MARY HARTMAN, MARY HARTMAN (may be my all time favorite TV show)
OUR MISS BROOKS (I loved Eve Arden’s brand of sarcasm, one of the few comic actors whose use of a writer’s irony didn’t turn me off)
PEE WEE’S PLAYHOUSE (from 1980s downtown punk scene to TV!)
ROOTIE KAZOOTIE (when every other redblooded “American” kid was watching Howdy Doody back in the early 1950s, those of us with a little more edge to our taste, were digging Rootie, with his sideways baseball cap, sort of early wooden Flavor Flave)
SOPRANOS, THE (I thought this show was more flawed than many fans and critics did, but I never doubted its impact and importance, and some of the incredible performances) and THE SMOTHERS BROTHERS COMEDY HOUR
THE TONIGHT SHOW WITH STEVE ALLEN (a man I always admired, though some jaded hipsters seemed unimpressed with his piano playing behind Kerouac’s famous appearance reading from ON THE ROAD, Allen was actually a solid piano player and great songwriter, as well as a very funny and intelligent guy who defined late night hip TV before anyone else, he invented it, and when was the last time any other late night TV show had a poet or novelist read for several minutes to the audience on their show live!?)
UNTOUCHABLES, THE (I didn’t really love this show, but the few times I caught it I got that Robert Stack’s weird stiffness and seeming disdain for what he was doing leant it this surreal quality that made it seem kind of German expressionist, if anyone can see what I mean)
VAUGHN MONROE SHOW, THE (bet nobody remembers that one, but he was big in my house as a kid, my older teenage sisters dug him, a 1940s style crooner with big ears, and I dug him too, or at least his voice)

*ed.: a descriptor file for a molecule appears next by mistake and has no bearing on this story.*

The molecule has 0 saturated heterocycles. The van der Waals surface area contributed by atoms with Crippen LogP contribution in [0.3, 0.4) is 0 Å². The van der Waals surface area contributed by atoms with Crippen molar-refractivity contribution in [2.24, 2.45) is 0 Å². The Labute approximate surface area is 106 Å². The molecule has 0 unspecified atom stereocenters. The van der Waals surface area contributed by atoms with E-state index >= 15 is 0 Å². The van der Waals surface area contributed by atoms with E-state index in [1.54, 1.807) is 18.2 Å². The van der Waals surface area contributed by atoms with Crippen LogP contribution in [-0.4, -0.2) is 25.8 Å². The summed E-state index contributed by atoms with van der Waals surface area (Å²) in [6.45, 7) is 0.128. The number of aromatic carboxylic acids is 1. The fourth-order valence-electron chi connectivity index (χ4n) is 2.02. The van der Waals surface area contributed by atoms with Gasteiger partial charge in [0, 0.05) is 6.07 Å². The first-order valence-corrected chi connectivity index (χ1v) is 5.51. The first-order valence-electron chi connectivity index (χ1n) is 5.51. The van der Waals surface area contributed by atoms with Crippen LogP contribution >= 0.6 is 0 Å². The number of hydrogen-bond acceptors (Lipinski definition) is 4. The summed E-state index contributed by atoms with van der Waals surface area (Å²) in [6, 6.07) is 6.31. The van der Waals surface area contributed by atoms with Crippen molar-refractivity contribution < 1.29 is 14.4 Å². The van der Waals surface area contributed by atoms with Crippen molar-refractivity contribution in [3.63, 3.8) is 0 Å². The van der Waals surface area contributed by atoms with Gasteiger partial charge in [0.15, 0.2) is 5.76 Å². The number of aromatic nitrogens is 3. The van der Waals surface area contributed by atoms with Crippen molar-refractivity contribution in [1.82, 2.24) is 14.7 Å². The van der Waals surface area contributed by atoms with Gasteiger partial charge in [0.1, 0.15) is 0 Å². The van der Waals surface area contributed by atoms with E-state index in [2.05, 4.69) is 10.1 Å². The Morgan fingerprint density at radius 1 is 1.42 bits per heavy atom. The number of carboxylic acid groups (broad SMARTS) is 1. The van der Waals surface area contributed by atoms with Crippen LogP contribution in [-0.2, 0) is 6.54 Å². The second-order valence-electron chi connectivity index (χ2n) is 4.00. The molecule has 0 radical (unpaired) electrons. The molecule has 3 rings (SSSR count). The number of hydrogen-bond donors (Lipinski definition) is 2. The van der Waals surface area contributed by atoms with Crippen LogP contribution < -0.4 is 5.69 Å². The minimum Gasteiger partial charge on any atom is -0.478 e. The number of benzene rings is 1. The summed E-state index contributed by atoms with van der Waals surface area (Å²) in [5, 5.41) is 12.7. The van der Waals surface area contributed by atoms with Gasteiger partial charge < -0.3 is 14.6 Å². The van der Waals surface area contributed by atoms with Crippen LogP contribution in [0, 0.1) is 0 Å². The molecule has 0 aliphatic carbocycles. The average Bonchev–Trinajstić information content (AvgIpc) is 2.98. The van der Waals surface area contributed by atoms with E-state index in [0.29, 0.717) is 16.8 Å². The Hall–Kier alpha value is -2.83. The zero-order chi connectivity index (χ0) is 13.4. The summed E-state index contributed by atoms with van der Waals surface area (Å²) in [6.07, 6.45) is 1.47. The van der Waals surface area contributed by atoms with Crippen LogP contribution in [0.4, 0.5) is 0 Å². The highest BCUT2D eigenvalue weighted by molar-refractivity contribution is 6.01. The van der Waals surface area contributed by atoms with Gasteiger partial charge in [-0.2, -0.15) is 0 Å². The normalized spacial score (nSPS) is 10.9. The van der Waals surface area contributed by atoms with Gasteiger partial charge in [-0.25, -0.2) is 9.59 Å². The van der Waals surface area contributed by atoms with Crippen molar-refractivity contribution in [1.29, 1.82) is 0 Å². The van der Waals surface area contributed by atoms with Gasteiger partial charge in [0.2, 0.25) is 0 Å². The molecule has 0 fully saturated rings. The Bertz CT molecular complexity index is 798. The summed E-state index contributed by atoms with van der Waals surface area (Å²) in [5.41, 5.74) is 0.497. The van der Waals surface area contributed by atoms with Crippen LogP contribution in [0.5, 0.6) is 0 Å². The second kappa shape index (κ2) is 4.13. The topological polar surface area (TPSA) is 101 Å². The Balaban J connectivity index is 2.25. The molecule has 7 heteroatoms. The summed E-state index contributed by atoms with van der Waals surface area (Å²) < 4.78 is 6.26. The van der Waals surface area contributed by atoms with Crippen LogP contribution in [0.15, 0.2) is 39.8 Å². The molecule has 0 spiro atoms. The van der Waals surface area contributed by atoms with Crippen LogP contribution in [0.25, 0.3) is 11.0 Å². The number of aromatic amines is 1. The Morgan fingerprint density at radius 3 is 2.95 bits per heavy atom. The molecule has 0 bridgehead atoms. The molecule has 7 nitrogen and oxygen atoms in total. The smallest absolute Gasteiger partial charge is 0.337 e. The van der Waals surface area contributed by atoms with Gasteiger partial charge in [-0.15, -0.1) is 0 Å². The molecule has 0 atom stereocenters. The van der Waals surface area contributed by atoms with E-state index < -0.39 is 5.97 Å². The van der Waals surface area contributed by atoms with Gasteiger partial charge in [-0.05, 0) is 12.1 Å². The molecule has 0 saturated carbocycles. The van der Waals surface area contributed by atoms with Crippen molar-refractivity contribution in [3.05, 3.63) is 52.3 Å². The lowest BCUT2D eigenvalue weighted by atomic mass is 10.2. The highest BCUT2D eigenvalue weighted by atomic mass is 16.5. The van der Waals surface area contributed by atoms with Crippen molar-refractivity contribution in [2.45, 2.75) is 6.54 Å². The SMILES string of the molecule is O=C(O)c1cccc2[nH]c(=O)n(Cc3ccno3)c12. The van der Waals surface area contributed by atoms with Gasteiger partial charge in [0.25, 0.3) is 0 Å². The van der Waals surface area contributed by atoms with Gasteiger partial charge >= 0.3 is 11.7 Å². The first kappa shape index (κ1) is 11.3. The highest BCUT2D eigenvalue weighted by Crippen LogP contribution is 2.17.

WAGON TRAIN (hey, a Western show with Ward Bond on TV, good enough for me)
XAVIER CUGAT SHOW (another show from the ‘50s that was silly on the surface, but the Latin music wasn’t bad, and the women knew how to keep a viewer engaged, either Carmen Miranda with her comic version of the Latin hottie, or the less talented but much foxier young wife of Cugat who could just stand there and get my attention)
YOUR SHOW OF SHOWS (Sid Caesar and Imogene Coca were the funniest comedy team ever)
ZANE GREY THEATER (what can I say, I always loved Westerns)


Phillipa said...

Another few...

DEAN MARTIN SHOW (Dino in a tux with cigarette and martini was the COOLEST)



SIX FEET UNDER (multi-dimensional likable characters, dysfunction of all brands-- making it easy to identify with one or more), great writing, good acting.)

Again, multi-dimensional characters, good writing, great acting (particularly Andre Braugher)

Lally said...

Yep, I agree with all of those, except maybe THE MAN FROM U.N.C.L.E. which didn't excite me as much as it did my friends at the time.

John said...


Didn't like Kojak? ;}

AlamedaTom said...

Smock smock!

Anonymous said...

Lal--How could you forget to mention all those live drama shows from the 50s? Playhouse 90, Studio One, The Alcoa Hour, The U.S Steel Hour, etc., etc., put on live theater on almost any given night of the week and featured stuff by writers like Gore Vidal. "Marty," for example, was a live TV drama, as was "Requiem For A Heavyweight."
And my own personal candidate for probably Best TV Show Ever was "East Side, West Side," a short-lived series about a New York City social worker, played by George C. Scott.
Your Show Of Shows was a must-see, especially for those hilarious parodies they used to do of foreign films and for Sid Caesar's take-offs on jazz musicians--Progress J. Hornsby, for instance, claimed to have the world's only radar-equipped saxophone: it warned him in case he approached the melody. Nobody could beat that.
Bob Berner